Hedvig Sophia of Sweden
|Hedvig Sophia of Sweden|
|Princess Hedvig Sofia by David von Krafft|
|Tenure||12 May 1698 - 19 July 1702|
|Spouse||Frederick IV, Duke of Holstein-Gottorp|
|Charles Frederick, Duke of Holstein-Gottorp|
|Hedvig Sofia Augusta|
|Father||Charles XI of Sweden|
|Mother||Ulrike Eleonora of Denmark|
|Born||26 June 1681
Three Crowns Castle, Stockholm, Sweden
|Died||22 December 1708
|Burial||Riddarholmen Church, Sweden|
Princess Hedvig Sophia Augusta of Sweden (26 June 1681 – 22 December 1708) was a Swedish princess and a Duchess Consort of Holstein-Gottorp, the eldest child of King Charles XI of Sweden, and his spouse Queen Ulrica Eleanor. She was heir presumptive to the Swedish throne until her death and the regent of the duchy of Holstein-Gottorp for her minor son from 1702 to 1708. Some sources refer to her as Sofia.
After the death of her mother, she and her siblings were placed under the custody of her grandmother Hedvig Eleonora of Holstein-Gottorp; due to her grandmothers influence, she was given anti-Danish views.
On 12 May 1698 at Karlberg she married her cousin, Frederick IV, Duke of Holstein-Gottorp. Her marriage was arranged as a part of the traditional Swedish policy of alliance with Holstein-Gottorp against Denmark; her brother had earlier been expected to marry Frederick's sister, but he refused. The marriage took place against her consent and was not happy. Hedvig Sofia was an eager participant in the frequent partying that dominated her brother's court for a few years before the Great Northern War in 1700, and she spent most of her life at the Swedish court. She visited Holstein-Gottorp in 1699 and remained there for about a year, but in 1700 she returned to Sweden, where she was second in line to the Swedish throne and presumptive heir. She resided mainly at Karlberg.
In 1702, Hedvig Sofia became a widow and formal Regent for her minor son, the Duke of Holstein-Gottorp. However, she spent most of her time in Sweden and rarely visited the home of her spouse: she left the daily affairs of the duchy to Christian August of Holstein-Gottorp, the uncle of her late spouse, but matters of major importance were always to be confirmed by her. In Sweden, she worked to have her son accepted as an heir to the Swedish throne, and the "Holstein party", as it was called, was also the most successful contestant under her leadership until her death in 1708. As a widow, she was the object of plans to arrange a new political marriage. Among the candidates were the Crown Prince of Hanover, that is the future King George II of Great Britain, but she refused a new arranged marriage; she was then involved with the young noble Olof Gyllenborg. That relationship was open public knowledge at court and seems to have been accepted, though much disliked by her grandmother, Hedwig Eleonora of Holstein-Gottorp.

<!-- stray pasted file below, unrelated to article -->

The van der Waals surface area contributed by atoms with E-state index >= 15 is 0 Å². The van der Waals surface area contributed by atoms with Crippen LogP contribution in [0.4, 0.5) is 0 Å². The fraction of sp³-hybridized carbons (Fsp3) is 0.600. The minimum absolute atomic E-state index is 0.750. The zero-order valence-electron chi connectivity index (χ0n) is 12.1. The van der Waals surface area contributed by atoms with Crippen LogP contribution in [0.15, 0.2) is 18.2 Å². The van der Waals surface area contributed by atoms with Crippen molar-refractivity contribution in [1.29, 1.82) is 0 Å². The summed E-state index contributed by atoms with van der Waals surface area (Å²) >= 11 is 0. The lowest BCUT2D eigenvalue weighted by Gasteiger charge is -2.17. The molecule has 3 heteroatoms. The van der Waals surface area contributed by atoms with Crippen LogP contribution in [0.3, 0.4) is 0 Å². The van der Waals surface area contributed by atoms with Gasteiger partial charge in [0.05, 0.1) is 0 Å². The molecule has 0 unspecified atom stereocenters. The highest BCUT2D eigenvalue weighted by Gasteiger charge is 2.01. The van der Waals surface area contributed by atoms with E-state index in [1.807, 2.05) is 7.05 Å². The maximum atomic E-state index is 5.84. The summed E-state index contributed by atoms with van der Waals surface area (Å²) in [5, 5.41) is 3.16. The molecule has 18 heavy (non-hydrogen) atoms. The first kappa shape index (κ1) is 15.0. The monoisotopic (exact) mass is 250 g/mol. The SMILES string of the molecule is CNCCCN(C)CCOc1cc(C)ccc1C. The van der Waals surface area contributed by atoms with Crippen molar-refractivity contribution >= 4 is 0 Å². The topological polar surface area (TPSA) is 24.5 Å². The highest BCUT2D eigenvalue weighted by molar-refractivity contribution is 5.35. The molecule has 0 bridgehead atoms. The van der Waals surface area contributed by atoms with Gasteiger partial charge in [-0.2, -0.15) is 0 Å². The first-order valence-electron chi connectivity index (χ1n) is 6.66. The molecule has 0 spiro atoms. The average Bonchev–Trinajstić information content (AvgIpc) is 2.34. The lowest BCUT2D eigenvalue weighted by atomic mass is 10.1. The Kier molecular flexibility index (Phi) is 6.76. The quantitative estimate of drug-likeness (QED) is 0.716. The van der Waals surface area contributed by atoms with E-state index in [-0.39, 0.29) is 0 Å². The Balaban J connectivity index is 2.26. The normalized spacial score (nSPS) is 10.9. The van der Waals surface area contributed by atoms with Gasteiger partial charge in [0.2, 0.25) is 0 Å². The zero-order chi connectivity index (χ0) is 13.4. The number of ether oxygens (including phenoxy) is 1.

During her time as princess at the Swedish court, Hedvig Sophia was described as a beautiful woman with an interest in fashion, and the relationship between her and her brother, King Carl, was very deep. In July 1709, her brother, who recently had become a refugee of his military catastrophe at Poltava and was far away in Bendery (today in Moldavia) finally received the news of Hedvig Sophia's death in Stockholm the previous December. Carl at first refused to believe it, and this was the only time he was ever known to have wept. It was "an event which I had trusted never to be so unhappy to survive" and he suffered from "that grief which can never altogether leave me until those who have been parted shall meet again". Hedvig Sophia's proper funeral and interment in Riddarholm Church did not take place until 1718, after the death of Carl.
She is perhaps most well known for the extensive correspondence between her and her brother King Carl XII, who lived most of his life in war campaigns abroad. When he died in 1718 and left no male heirs to the throne, the late Hedvig Sophia's only child, Duke Karl Friedrich was in line to succeed him, but the late king's younger sister Ulrica Eleanor quickly moved herself onto the throne instead.
Hedvig Sophia was the paternal grandmother of Emperor Peter III of Russia.
|Charles Frederick, Duke of Holstein-Gottorp||30 April 1700||18 June 1739||married Grand Duchess Anna Petrovna of Russia and had issue.|
Titles and styles
- 26 June 1681 - 12 May 1698 Her Royal Highness Princess Hedvig Sophia of Sweden
- 12 May 1698 - 19 July 1702 Her Royal Highness The Duchess of Holstein-Gottorp
- 19 July 1702 - 22 December 1708 Her Royal Highness The Dowager Duchess of Holstein-Gottorp
- http://runeberg.org/sqvinnor/0206.html (in Swedish)
- Wilhelmina Stålberg: Anteqningar om Svenska kvinnor (In English: Notes on Swedish women) (in Swedish)
- Media related to Hedvig Sophia of Sweden at Wikimedia Commons
Hedvig Sophia of SwedenBorn: 26 June 1681 Died: 22 December 1708
Charles XII of Sweden
|Heir to the throne
as Heiress presumptive
5 April 1697 - 22 December 1708
Ulrika Eleonora of Sweden
as Queen regnant
Princess Frederica Amalia of Denmark
|Duchess of Holstein-Gottorp
12 May 1698 - 19 July 1702
Grand Duchess Anna Petrovna of Russia